Russia is getting closer to developing its own supersonic business jet, AINonline reported.

The state-of-the-art Russian jet is beginning tests in the supersonic wind tunnel at the Russian Khristianovich Institute of Theoretical and Applied Mechanics, according to industry analysts and media outlets.

Interfax Russia recently reported the main goal of these tests is evaluating parameters of a sonic boom in cruise-flight mode.

After the tests, Tupolev — which has developed the “White Swan” Tu-160 supersonic bomber and is the main designer of the new business jet — plans to create an electronic geometric model of the aircraft with maximum allowable levels of sonic boom.

In terms of its technical characteristics, the new business jet will be able to top Mach 1.5. Max takeoff weight is expected to be 70 tons (154,324 pounds). The cabin will accommodate up to 30 passengers.

Due to its airframe configuration, aerodynamic characteristics will be optimized in all modes of flight, according to the information available.

Tupolev earlier this year said it expected a prototype of the aircraft to perform its first flight in 2027. The total cost of the project is estimated at RUB 120 billion (US$2 billion).

Business aviation leaders and analysts in Russia see market potential but remain skeptical regarding the prospects of the new supersonic business jet, the report said. Even Russian President Vladimir Putin backed the enterprise, suggesting that Russia’s current economy would support the development and operation of a supersonic passenger aircraft.

“We now need to go back to supersonic passenger travel. We should think about it,” said Putin.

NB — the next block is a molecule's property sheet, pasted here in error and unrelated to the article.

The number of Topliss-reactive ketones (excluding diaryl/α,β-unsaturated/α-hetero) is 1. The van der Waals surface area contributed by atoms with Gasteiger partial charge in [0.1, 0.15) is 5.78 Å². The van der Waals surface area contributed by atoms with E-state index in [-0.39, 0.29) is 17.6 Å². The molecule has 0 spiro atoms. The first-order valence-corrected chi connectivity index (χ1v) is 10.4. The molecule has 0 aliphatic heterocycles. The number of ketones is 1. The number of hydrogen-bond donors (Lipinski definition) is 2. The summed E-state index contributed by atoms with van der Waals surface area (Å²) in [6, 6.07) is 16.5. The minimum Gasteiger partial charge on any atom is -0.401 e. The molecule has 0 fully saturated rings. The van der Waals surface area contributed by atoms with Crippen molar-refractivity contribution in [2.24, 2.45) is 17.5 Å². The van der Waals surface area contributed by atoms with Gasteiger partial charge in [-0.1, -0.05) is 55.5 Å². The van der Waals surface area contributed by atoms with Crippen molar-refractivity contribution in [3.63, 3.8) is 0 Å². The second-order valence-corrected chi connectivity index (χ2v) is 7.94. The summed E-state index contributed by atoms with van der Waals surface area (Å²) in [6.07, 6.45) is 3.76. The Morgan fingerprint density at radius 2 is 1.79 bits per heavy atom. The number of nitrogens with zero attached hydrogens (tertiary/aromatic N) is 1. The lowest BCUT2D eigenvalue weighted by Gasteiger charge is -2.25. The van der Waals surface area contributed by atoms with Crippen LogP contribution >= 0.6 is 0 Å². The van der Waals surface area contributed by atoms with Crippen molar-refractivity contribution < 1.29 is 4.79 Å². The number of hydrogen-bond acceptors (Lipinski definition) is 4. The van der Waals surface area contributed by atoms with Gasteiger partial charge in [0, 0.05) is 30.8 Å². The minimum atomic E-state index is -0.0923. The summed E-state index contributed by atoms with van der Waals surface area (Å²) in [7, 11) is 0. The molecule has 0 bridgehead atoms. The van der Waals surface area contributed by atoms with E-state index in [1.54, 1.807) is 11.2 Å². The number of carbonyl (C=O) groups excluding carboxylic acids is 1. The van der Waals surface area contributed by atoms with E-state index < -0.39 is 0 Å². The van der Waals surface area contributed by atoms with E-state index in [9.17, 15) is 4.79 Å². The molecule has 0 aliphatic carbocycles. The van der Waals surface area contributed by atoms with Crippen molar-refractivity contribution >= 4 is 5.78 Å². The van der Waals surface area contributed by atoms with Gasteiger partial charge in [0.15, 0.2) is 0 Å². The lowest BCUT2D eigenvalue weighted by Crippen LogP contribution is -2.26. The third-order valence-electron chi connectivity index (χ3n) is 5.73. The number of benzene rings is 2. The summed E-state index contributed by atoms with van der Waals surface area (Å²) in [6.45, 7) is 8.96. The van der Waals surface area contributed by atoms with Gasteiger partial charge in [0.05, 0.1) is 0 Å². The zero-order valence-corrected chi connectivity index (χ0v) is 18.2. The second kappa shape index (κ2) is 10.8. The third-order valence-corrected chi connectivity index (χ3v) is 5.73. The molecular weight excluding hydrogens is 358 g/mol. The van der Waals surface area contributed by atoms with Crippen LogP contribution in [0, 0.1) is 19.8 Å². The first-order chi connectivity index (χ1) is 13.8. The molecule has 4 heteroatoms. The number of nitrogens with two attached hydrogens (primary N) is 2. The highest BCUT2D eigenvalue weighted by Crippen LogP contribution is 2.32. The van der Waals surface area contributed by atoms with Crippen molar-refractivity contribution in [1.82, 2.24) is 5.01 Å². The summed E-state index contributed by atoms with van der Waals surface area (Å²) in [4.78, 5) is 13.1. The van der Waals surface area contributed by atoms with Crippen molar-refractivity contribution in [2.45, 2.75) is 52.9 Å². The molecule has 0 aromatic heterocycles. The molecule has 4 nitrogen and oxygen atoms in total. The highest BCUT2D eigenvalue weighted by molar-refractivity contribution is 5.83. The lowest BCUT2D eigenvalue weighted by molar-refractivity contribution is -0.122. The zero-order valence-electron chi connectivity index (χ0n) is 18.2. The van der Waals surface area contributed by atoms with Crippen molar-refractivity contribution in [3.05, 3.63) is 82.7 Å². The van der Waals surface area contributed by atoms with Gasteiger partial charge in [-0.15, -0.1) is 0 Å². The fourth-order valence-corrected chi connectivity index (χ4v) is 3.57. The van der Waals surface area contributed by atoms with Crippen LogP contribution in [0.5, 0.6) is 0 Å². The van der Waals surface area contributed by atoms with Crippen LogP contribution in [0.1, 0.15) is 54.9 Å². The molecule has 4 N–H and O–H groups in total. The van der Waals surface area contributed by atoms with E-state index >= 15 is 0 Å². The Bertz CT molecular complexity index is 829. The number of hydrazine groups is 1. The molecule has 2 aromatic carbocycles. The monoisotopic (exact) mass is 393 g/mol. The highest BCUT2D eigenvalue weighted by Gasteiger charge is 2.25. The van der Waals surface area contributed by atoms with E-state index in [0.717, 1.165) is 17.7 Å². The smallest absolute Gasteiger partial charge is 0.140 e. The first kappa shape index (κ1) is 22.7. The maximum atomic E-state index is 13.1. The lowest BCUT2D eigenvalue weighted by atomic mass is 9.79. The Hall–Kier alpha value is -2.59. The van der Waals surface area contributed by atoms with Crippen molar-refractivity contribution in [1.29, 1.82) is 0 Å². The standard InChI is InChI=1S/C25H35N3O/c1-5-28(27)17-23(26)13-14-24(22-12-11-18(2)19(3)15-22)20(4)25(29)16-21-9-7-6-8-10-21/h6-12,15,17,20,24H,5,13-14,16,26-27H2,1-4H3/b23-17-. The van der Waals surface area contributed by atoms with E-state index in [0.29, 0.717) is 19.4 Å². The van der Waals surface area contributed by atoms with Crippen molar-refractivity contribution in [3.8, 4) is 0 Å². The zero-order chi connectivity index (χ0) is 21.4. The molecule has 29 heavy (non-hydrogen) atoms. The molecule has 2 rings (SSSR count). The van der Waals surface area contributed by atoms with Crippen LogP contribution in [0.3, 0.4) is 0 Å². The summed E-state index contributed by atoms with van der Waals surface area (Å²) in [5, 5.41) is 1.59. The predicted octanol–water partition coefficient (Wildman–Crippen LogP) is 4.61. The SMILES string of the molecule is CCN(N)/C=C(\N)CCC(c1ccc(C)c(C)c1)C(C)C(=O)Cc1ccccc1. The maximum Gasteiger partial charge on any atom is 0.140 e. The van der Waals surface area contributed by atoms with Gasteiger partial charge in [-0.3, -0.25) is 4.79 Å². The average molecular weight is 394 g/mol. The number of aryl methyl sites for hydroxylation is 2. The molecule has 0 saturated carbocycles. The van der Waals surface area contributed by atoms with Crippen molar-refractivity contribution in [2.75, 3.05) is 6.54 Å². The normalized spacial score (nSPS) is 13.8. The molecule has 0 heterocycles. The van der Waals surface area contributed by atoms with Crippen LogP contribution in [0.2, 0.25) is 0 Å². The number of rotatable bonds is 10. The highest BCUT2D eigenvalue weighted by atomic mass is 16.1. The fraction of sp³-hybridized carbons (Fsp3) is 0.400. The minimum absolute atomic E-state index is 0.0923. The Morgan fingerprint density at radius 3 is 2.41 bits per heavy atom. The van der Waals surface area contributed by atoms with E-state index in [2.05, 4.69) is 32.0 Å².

According to NASA, the secret to “quiet” supersonic travel was first theorized in the 1960s.

It all has to do with the unique shape of the aircraft hull. In a conventional aircraft, shockwaves coalesce as they expand away from the nose and tail, resulting in two distinct and thunderous sonic booms.

In newly designed supersonic aircraft, the shockwaves are sent away from the aircraft, in a way that prevents them from coming together in two loud booms. The result is much weaker shockwaves, and, perhaps a quick series of soft thumps heard on the ground, if it all.

“Unlike commercial aviation, where the prices of tickets are much more important than speed, the new aircraft could be of interest to business aviation customers, many of which are willing to pay more if it comes to a significant reduction in travel time, while keeping traditional advantages of business aviation,” said Oleg Ivanov, corporate affairs director of A-Group Aero, a major FBO operator and ground handler at the Moscow Sheremetyevo and St. Petersburg’s Pulkovo airports.

But Ivanov added, “The main problem, however, is related with engines that will be used on such aircraft. The questions of particular importance are resource and cost-effectiveness of these engines, as well as the possibility of their use on other aircraft.”

He pointed to similar projects ongoing in the U.S. and called the Aerion AS2 among the most promising. He further noted Boom Technology’s plans for a supersonic full-size business aircraft capable of reaching speeds up to Mach 2.2.

Asia Times reported last year that Ctrip, one of China’s leading online travel sites, along with Virgin Galactic and Japan Airlines have both invested in the Boom Technology project.

In the meantime, Alexander Lanetsky, director of Friendly Avia Support, a leading business aviation analyst and consulting company in Russia and the former Soviet region, considers the Tupolev project as promising.

“The niche of supersonic business jets has been very attractive in recent years in Russia and abroad,” Lanetstky told AINonline.

“This renowned design bureau has serious experience and some real achievements in this field. They are, however, mostly dated from the 1960s and 70s, when it successfully completed the design of Tu-144 supersonic passenger aircraft, along with several military aircraft, based on supersonic technologies.”

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